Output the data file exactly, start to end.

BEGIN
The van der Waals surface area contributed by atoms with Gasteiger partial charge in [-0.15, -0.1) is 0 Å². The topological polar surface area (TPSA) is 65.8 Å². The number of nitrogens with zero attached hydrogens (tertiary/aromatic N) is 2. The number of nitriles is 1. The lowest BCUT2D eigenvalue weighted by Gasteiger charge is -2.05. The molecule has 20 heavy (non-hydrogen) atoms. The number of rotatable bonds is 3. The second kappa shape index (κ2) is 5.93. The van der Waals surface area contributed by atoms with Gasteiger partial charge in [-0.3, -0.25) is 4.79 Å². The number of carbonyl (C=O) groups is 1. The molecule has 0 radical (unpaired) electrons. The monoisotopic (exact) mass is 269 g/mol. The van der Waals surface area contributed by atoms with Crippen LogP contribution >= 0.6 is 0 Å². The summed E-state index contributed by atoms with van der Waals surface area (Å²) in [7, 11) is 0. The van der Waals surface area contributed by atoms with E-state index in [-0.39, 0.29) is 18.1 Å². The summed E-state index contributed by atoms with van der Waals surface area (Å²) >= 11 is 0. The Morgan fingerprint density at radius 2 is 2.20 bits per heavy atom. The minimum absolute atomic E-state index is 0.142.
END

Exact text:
The van der Waals surface area contributed by atoms with Gasteiger partial charge in [-0.15, -0.1) is 0 Å². The topological polar surface area (TPSA) is 65.8 Å². The number of nitrogens with zero attached hydrogens (tertiary/aromatic N) is 2. The number of nitriles is 1. The lowest BCUT2D eigenvalue weighted by Gasteiger charge is -2.05. The molecule has 20 heavy (non-hydrogen) atoms. The number of rotatable bonds is 3. The second kappa shape index (κ2) is 5.93. The van der Waals surface area contributed by atoms with Gasteiger partial charge in [-0.3, -0.25) is 4.79 Å². The number of carbonyl (C=O) groups is 1. The molecule has 0 radical (unpaired) electrons. The monoisotopic (exact) mass is 269 g/mol. The van der Waals surface area contributed by atoms with Crippen LogP contribution >= 0.6 is 0 Å². The summed E-state index contributed by atoms with van der Waals surface area (Å²) in [7, 11) is 0. The van der Waals surface area contributed by atoms with E-state index in [-0.39, 0.29) is 18.1 Å². The summed E-state index contributed by atoms with van der Waals surface area (Å²) >= 11 is 0. The Morgan fingerprint density at radius 2 is 2.20 bits per heavy atom. The minimum absolute atomic E-state index is 0.142.